In the fitness world, different types of nutrition plans have gained traction over the years, being dubbed good for a variety of goals.
For instance, the ketogenic diet has been popularly used for weight loss, while the vegan diet has been promoted due to the claimed health benefits from excluding animal products.
There are many popular diets out there, but in this article, we’ll compare the 3 most popular ones – The Ketogenic, Vegan, and finally, The Carnivore diet.
If you’re just getting to learn more about healthy nutrition and are wondering which option is the best, keep reading!
What Makes A Good Nutrition Plan?
Unfortunately, many of the self-proclaimed “gurus” that market these diets, claim that such an approach to nutrition may have supreme benefits over other types of diet.
However, the truth is that the exclusion of a certain nutrient, or focusing on a specific food group won’t really hack your way to progress…
Nevertheless, that doesn’t mean that these diets can’t be beneficial.
The MOST IMPORTANT factor of an effective nutrition plan is its sustainability, or, in other words, how well you can adhere to it – When on a diet, think in terms of “Can I stick to this in the long term or does it rather feel like torture?”
If you’re eating keto but can’t really tolerate it, why do it in the first place?
Now let’s have a look at all 3 nutrition approaches and discuss their pros and cons
The Carnivore Diet
This first nutrition approach is one of the recently viral ones, and there is a reason for that.
The proponents of the carnivore diet believe that humans evolved to this extent with the help of nutrient-dense animal food sources, as we lived in hunter-gatherer societies for a long time.
These are the foods that increased satiety and provided essential nutrients that allowed the complex development of the human species.
As the name suggests, animal products like meat and organs are at the core of this nutrition plan.
Though similar to the ketogenic diet due to its high protein and fat content, the carnivore diet differs because it also allows for the consumption of quality carb sources like fruits and root crops.
Pros: Highly satiating, abundant in essential nutrients
Cons: Quality meat is expensive, you can’t consume grains and vegetables
The Ketogenic Diet
Similar to the carnivore diet, the ketogenic diet implies a heavy focus on fat and protein, as the main sources of calories.
The term ‘ketogenic’ comes from the metabolic state of ‘ketosis’, during which the body uses fat as its main energy source. (the liver transforms fat in ketone bodies that are released in the bloodstream and used for energy)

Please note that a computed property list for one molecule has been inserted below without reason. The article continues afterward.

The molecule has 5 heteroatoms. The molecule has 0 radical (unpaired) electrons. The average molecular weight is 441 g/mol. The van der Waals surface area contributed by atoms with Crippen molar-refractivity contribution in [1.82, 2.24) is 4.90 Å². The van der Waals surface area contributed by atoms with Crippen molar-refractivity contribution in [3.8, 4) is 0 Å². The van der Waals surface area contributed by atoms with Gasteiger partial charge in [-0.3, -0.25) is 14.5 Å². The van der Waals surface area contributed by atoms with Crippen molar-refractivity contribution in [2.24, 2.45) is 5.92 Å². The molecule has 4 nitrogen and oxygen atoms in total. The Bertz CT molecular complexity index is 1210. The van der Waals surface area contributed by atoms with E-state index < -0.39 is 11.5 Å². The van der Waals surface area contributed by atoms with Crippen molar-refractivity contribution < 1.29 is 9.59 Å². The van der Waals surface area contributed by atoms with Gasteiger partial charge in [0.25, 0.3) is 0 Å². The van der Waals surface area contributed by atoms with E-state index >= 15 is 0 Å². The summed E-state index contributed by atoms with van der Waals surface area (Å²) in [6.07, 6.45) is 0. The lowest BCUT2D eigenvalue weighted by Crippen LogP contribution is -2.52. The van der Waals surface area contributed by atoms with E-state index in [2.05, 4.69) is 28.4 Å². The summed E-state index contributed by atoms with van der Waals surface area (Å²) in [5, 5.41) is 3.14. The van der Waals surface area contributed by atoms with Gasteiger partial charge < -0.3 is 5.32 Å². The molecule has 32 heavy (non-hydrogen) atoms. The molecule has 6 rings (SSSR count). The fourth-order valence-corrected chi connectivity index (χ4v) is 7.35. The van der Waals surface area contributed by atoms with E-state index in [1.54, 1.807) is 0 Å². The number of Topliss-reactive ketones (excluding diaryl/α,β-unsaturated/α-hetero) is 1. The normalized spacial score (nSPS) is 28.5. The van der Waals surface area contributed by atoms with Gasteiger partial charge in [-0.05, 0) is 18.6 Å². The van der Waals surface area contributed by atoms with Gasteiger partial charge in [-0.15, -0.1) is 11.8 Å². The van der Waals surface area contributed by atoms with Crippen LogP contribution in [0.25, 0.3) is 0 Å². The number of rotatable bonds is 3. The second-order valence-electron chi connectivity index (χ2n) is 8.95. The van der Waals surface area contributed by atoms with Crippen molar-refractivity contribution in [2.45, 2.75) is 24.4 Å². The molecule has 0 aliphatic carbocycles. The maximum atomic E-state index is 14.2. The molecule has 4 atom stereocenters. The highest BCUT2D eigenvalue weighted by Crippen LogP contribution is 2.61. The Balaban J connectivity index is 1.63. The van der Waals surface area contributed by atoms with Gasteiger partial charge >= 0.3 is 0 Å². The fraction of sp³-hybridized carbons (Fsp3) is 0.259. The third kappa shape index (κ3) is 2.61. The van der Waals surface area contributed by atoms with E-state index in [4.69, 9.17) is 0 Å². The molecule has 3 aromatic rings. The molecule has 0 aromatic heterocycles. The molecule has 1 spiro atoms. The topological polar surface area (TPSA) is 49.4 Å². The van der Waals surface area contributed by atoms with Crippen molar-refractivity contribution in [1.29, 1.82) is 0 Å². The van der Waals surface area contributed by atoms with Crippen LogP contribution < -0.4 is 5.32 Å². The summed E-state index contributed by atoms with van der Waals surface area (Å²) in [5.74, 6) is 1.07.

This diet has gained a lot of positive feedback from people on weight-loss regimens, or individuals who try to normalize their blood sugar levels.
However, one of its biggest disadvantages is that it excludes carbs and thus, athletic performance may suffer.
Pros: Highly satiating, plenty of quality protein and fats
Cons: Almost completely excludes carbs (worse athletic performance), doesn’t allow sweets, is not so flexible, may be hard and expensive to stick to
The Vegan Diet
Opposite to the carnivore diet that puts animal products at the core of nutrition, the vegan diet completely excludes those!
This approach to nutrition entails a complete focus and devotion to plant foods.
And though there are no additional benefits to that, as opposed to other diets (when calories are equated), the vegan diet may turn out to be more sustainable for some individuals, especially ones who don’t tolerate animal foods well.
Pros: May ease digestion and improve intolerances while granting sufficient nutrients for healthy functioning
Cons: Can be hard to find quality vegan foods, excludes the most nutritious foods (animal products), food volume is usually big, which can result in bloats
Which One Should You Pick?
Alright, before you rush into purchasing a stack of avocados and asparagus, ask yourself these questions:
- Do I like the foods this diet requires?
- Can I stick to this?
- Will I feel miserable following this nutrition plan?
- Is this sustainable in the long term?
- Will this provide enough energy for my daily mental and physical activities?
Remember, don’t fall for someone’s marketing tricks – Do your own research, experiment and find out the nutrition approach that is most sustainable for YOU!
I personally do not support carnivore or ketogenic diet. I am a great advocate for balance in nutrition and life. My clients thrive on a balanced nutrition with plenty of vegetables and fruits to add to their micronutrient and fibre needs as well.
If you want to discuss what is the best option for yourself, book a call here: https://calendly.com/drmonikagostic/discover
Leave a reply